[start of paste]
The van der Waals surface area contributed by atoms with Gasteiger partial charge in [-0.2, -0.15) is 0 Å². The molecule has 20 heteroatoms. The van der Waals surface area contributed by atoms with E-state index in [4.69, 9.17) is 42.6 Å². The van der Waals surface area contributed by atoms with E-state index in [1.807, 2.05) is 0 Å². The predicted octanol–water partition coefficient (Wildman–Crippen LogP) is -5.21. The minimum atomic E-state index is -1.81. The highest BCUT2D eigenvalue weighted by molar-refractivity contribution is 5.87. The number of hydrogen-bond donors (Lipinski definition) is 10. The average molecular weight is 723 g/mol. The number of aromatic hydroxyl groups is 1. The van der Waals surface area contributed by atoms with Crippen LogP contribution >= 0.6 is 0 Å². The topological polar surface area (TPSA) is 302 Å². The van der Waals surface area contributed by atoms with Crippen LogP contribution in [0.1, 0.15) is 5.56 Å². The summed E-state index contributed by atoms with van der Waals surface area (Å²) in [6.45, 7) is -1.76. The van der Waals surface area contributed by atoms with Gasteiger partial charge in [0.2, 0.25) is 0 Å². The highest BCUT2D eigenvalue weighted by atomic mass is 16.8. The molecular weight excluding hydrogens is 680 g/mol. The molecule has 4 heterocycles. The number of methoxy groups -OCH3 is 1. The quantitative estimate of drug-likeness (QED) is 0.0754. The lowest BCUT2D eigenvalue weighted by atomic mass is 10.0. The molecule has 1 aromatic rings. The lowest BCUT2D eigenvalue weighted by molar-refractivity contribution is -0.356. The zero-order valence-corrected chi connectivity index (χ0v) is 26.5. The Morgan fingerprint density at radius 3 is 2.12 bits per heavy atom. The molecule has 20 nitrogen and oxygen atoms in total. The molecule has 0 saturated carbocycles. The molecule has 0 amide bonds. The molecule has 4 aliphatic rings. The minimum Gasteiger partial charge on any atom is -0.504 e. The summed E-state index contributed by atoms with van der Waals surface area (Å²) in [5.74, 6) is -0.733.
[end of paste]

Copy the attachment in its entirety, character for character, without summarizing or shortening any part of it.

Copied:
The van der Waals surface area contributed by atoms with Gasteiger partial charge in [-0.2, -0.15) is 0 Å². The molecule has 20 heteroatoms. The van der Waals surface area contributed by atoms with E-state index in [4.69, 9.17) is 42.6 Å². The van der Waals surface area contributed by atoms with E-state index in [1.807, 2.05) is 0 Å². The predicted octanol–water partition coefficient (Wildman–Crippen LogP) is -5.21. The minimum atomic E-state index is -1.81. The highest BCUT2D eigenvalue weighted by molar-refractivity contribution is 5.87. The number of hydrogen-bond donors (Lipinski definition) is 10. The average molecular weight is 723 g/mol. The number of aromatic hydroxyl groups is 1. The van der Waals surface area contributed by atoms with Crippen LogP contribution >= 0.6 is 0 Å². The topological polar surface area (TPSA) is 302 Å². The van der Waals surface area contributed by atoms with Crippen LogP contribution in [0.1, 0.15) is 5.56 Å². The summed E-state index contributed by atoms with van der Waals surface area (Å²) in [6.45, 7) is -1.76. The van der Waals surface area contributed by atoms with Gasteiger partial charge in [0.2, 0.25) is 0 Å². The highest BCUT2D eigenvalue weighted by atomic mass is 16.8. The molecular weight excluding hydrogens is 680 g/mol. The molecule has 4 heterocycles. The number of methoxy groups -OCH3 is 1. The quantitative estimate of drug-likeness (QED) is 0.0754. The lowest BCUT2D eigenvalue weighted by atomic mass is 10.0. The molecule has 1 aromatic rings. The lowest BCUT2D eigenvalue weighted by molar-refractivity contribution is -0.356. The zero-order valence-corrected chi connectivity index (χ0v) is 26.5. The Morgan fingerprint density at radius 3 is 2.12 bits per heavy atom. The molecule has 20 nitrogen and oxygen atoms in total. The molecule has 0 saturated carbocycles. The molecule has 0 amide bonds. The molecule has 4 aliphatic rings. The minimum Gasteiger partial charge on any atom is -0.504 e. The summed E-state index contributed by atoms with van der Waals surface area (Å²) in [5.74, 6) is -0.733.